According to the estimates provided by an independent group of economists, if countries are to achieve the goals of the Paris Agreement, emerging and developing countries need more than $ 2.4 trillion of annual investment in climate action by 2030.

Aggregate Trends of Climate Finance Provided and Mobilized by the Developed Countries (2013-2020), OECD, 2022.

What is Climate Finance?

According to UNFCC, climate finance refers to local, national, or transnational financing—drawn from public, private, and alternative sources of financing—that seeks to support mitigation and adaptation actions that will address climate change. Climate finance is needed for mitigation because large-scale investments are required to significantly reduce emissions. Climate finance is equally important for adaptation, as significant financial resources are needed to adapt to the adverse effects and reduce the impacts of a changing climate.  

The COP28 Presidency is expected to encourage developed countries to progress and provide assurances on the delivery of the $100 billion, in conjunction with Germany and Canada as coordinators of the Climate Finance Delivery Plan. Additionally, we may witness substantial replenishment of the Green Climate Fund (GCF), with a balance between mitigation and adaptation finance.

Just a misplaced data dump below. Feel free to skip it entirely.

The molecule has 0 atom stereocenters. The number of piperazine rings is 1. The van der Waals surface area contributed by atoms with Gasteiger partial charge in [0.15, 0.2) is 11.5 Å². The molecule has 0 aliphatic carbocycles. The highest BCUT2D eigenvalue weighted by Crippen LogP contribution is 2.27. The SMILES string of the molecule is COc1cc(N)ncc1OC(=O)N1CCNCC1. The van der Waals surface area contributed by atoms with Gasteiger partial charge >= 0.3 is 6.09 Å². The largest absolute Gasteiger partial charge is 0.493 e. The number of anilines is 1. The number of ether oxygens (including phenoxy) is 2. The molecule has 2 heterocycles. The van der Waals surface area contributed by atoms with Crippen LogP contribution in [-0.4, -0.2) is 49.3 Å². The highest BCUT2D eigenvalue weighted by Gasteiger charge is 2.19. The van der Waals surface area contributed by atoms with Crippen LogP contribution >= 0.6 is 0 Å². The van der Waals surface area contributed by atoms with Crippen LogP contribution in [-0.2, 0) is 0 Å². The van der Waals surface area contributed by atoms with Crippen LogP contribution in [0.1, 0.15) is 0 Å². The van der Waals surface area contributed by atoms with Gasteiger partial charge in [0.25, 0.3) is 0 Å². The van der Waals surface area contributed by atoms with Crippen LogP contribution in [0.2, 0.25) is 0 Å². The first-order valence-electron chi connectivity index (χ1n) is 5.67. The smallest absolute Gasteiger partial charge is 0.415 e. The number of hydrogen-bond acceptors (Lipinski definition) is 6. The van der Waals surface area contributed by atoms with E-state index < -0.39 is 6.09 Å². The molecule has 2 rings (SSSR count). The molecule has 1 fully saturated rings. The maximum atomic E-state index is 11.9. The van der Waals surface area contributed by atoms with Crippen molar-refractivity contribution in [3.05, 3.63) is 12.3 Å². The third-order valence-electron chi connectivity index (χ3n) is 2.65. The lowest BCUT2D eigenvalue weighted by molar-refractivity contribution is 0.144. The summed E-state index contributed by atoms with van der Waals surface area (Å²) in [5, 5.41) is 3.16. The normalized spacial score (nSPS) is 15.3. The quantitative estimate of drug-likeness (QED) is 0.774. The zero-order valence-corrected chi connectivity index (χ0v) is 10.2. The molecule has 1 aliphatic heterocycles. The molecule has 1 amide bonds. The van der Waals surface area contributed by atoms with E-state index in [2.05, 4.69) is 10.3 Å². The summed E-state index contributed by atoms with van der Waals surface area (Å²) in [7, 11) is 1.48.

According to the OECD analysis (2013 -2020), the majority of climate finance provided by developed countries is largely focused on climate change mitigation efforts rather than climate adaptation. Further, loans continued to be the main instrument used to provide public climate finance. Grants represented a larger share of climate finance for Small Island Developing States (SIDS), Least Developed Countries (LDC), and fragile states, compared to developing countries overall. And, the mobilization of private climate finance was lower than anticipated, with most mobilized in middle-income countries characterized by enabling environments and low-risk profiles.

COP28 is likely to bring clarity on some of the above aspects of climate finance.

Further, the role of international financial institutions (IFI) and reforms therein is also expected to take center stage at the summit. In a recent statement issued by the heads of the Multilateral Development Bank (MDB), the group agreed to strengthen collaboration to boost joint action on climate and align financial goals in line with the Paris Agreement on climate change. Speaking of MDB reforms COP28 Chair, Dr. Sultan bin Ahmed Al Jaber has expressed the climate summit will address these reforms to "unleash more concessional dollars, lower risk, and attract more private finance for vulnerable communities."